``I'd like to think we come out every week, regardless of the opponent, knowing that at any given Sunday, any team can beat anyone,'' quarterback Brady Quinn said. ``This is an extremely competitive league. The difference from team-to-team and player-to-player is very minimal.''

Surely the Saints, who have won five of their last seven, are still scratching their heads at how the Chiefs managed to overcome a 24-6 deficit to force overtime at the Superdome, and then had the gumption to finish off the biggest comeback in franchise history for their lone victory.

The Ravens probably wonder who they were playing two weeks later when they visited Arrowhead Stadium and managed to grind and slog and fight their way to a 9-6 victory.

Just last week, the Broncos came to town riding a five-game win streak. Peyton Manning was shut down most of the afternoon, and Kansas City hung around until late in the fourth quarter, when Denver kicked a field goal to help wrap up a 17-9 victory.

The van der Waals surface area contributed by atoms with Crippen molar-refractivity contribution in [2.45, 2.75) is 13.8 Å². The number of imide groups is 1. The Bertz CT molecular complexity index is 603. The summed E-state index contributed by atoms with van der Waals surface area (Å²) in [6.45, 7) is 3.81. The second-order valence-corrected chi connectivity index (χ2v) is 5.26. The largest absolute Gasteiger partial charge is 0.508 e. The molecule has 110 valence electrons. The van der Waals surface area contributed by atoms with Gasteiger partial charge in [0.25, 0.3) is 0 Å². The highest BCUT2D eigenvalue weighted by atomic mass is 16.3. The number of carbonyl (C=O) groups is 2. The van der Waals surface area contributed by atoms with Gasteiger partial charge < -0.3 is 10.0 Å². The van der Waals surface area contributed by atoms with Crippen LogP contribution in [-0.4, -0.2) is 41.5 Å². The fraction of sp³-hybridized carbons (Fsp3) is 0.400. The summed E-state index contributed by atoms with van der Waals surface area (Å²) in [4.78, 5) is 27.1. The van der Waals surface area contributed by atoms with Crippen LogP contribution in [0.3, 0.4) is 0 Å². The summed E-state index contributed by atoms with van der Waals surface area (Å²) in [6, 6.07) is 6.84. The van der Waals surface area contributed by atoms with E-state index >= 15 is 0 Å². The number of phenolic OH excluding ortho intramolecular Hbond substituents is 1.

On the flip side, the Chiefs were routed 31-13 by struggling San Diego, ambushed in a 38-10 loss at Tampa Bay, and blown out 35-17 by Buffalo early in the year.

``It's been brought to our attention, so I don't think it will be a concern,'' linebacker Derrick Johnson said, ``but we have had that pattern throughout the year.''

Johnson didn't get into the details of how it was addressed, but he did say the coaching staff has tried to get the message across in several different ways.

``Human nature says, `I played the Denver Broncos and they're the best team in the AFC West, so now here's a team that is 3-8 and they're not as good as the Denver Broncos.' So, human nature says, `Relax a little bit. I can relax a little bit,''' Crennel said. ``So, that's what you have to fight. You have to fight human nature. That's what we are focusing on, is not letting down and being able to put forth the same kind of effort we put forth last week.''